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5 Secret Upsides of Growing Up With Divorced Parents

I think most of us are pretty aware of the negative impact divorce has on children. Even outside the ocean of studies on the topic, our entertainment tells us that the solution to the problems of divorce is to simply undo the divorce. Because Hollywood is on an "I think I'll fuck this beehive" level of stupid. As a person who not only grew up with it, but has been through one himself in adulthood, I can tell you that divorce isn't all bad. No, I'm not telling you that your kids will be better people if you break up with your spouse; I'm saying that there are at least some small puddles of clean water in that emotional sewer. I think many children of divorced parents can back me up when I say ...

#5. You Learn That Life Operates on Many Sets of Rules

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When you're a kid, life boils down to two sets of rules: home and school. If you were the church-going type, there was a third group set aside for Sundays, but that was just the basic no cursing, no farting, and no racial slurs until we get to grandma's. That was more of a "when in Rome" situation than a daily occurrence.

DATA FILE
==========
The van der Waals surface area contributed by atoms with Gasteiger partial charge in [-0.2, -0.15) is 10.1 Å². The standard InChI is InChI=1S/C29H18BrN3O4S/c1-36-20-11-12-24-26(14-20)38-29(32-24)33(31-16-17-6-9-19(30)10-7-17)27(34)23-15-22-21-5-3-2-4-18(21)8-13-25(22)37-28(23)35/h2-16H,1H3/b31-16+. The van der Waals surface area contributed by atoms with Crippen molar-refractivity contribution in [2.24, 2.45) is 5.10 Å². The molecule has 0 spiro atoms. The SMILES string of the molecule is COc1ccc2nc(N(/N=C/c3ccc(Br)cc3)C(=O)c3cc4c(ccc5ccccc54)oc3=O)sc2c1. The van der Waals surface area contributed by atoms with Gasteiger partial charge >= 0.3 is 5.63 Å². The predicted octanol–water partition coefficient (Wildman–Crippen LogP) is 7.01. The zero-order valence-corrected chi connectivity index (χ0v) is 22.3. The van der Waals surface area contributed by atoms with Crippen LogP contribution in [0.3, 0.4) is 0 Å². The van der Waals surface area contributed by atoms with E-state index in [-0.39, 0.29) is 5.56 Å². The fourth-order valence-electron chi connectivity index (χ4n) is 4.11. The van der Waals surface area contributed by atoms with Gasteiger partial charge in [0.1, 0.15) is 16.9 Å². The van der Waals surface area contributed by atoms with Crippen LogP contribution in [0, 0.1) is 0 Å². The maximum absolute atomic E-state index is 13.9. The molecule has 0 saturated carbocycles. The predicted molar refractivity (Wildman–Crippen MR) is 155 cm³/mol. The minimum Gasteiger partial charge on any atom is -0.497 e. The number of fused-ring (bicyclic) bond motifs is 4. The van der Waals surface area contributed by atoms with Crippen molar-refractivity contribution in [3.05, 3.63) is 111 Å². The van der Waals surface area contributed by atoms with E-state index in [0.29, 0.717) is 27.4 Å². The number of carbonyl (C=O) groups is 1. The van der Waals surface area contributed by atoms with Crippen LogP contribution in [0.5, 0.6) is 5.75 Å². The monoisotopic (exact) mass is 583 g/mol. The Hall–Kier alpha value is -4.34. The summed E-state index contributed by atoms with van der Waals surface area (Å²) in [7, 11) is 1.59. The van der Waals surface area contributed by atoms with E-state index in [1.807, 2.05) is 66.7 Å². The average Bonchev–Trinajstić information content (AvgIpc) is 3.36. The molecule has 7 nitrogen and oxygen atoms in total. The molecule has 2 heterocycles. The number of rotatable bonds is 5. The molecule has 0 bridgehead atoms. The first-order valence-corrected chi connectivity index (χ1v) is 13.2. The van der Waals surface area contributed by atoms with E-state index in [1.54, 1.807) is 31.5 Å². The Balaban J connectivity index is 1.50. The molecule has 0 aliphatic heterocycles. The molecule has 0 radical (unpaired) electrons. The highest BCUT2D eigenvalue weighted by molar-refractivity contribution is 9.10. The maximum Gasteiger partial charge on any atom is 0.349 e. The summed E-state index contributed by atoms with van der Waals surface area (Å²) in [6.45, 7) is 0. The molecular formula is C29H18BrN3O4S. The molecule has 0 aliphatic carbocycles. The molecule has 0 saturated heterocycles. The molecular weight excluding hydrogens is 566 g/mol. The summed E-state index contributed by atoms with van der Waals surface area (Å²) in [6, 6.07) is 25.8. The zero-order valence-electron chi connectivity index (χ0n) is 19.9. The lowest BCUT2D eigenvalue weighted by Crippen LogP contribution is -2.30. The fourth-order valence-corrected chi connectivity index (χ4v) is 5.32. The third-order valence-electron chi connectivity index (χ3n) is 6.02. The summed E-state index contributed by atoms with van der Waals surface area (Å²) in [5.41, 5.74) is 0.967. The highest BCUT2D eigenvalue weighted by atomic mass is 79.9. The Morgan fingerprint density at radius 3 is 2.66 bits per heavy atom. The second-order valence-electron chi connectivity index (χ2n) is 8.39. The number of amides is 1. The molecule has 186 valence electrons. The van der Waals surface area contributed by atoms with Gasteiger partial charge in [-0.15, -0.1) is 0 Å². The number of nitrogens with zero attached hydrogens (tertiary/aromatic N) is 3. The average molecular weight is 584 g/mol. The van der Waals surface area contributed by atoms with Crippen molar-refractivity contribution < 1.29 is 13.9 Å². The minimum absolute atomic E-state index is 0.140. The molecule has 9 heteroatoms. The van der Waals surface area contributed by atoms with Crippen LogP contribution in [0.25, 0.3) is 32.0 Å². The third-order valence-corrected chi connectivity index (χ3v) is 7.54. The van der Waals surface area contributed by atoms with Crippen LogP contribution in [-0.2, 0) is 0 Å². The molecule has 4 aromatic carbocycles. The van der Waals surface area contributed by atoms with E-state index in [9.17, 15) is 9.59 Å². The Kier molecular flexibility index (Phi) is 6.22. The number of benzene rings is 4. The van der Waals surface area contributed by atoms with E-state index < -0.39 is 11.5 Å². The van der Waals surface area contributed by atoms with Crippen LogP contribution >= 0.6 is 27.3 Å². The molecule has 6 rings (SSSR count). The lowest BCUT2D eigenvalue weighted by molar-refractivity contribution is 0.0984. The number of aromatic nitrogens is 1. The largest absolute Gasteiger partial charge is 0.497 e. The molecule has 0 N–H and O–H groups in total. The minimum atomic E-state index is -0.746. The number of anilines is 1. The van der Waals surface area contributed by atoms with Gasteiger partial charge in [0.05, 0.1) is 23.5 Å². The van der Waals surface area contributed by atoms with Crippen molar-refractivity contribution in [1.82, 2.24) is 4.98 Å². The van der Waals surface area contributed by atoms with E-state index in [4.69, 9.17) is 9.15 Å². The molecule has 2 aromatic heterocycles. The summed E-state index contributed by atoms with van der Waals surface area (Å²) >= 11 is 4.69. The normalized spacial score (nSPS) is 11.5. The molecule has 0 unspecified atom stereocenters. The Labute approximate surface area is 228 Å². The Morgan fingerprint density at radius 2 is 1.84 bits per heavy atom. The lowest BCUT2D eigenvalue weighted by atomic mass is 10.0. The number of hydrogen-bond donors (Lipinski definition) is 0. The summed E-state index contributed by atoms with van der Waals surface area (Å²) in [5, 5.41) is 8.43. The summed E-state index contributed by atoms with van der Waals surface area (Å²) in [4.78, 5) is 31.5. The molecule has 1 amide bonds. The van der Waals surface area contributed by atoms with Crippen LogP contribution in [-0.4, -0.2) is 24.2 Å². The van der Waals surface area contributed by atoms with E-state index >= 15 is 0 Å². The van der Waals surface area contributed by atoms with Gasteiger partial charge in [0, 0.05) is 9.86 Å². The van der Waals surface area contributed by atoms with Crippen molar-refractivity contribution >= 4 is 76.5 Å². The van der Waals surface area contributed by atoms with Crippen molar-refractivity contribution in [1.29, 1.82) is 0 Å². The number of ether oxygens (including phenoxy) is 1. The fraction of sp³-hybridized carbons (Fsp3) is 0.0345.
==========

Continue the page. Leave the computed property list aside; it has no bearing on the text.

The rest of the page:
It's easy to grasp, because the idea is a matter of "This is how I act in the house, and this is how I act in public." I don't think a lot of people realize just how many other sets of rules there are until we hit those big milestones like driving a car, starting a career, or going to your first strip bar. How you act at home isn't how you act at work. How you act around your co-workers isn't how you act in front of a customer. And don't even get me started on the dos and don'ts of lighting farts while driving.

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I have seven ass warrants across the U.S.

Children of divorced parents get a massive dose of this much earlier than everyone else, and I don't think that's a bad thing. That's not to say it isn't jarring, but learning to adapt at a younger age gives them foresight into life that they just don't get anywhere else. And it's pretty much guaranteed to happen -- mom and dad went their separate ways because of irreparable disagreements. (Note: I'm not talking about divorces caused by abuse or violence in this article.) So when the kids start spending time at both houses, they quickly realize that the rules are no longer a collaborative effort. As long as they're not damaging the children, neither parent needs permission or compromise from the other.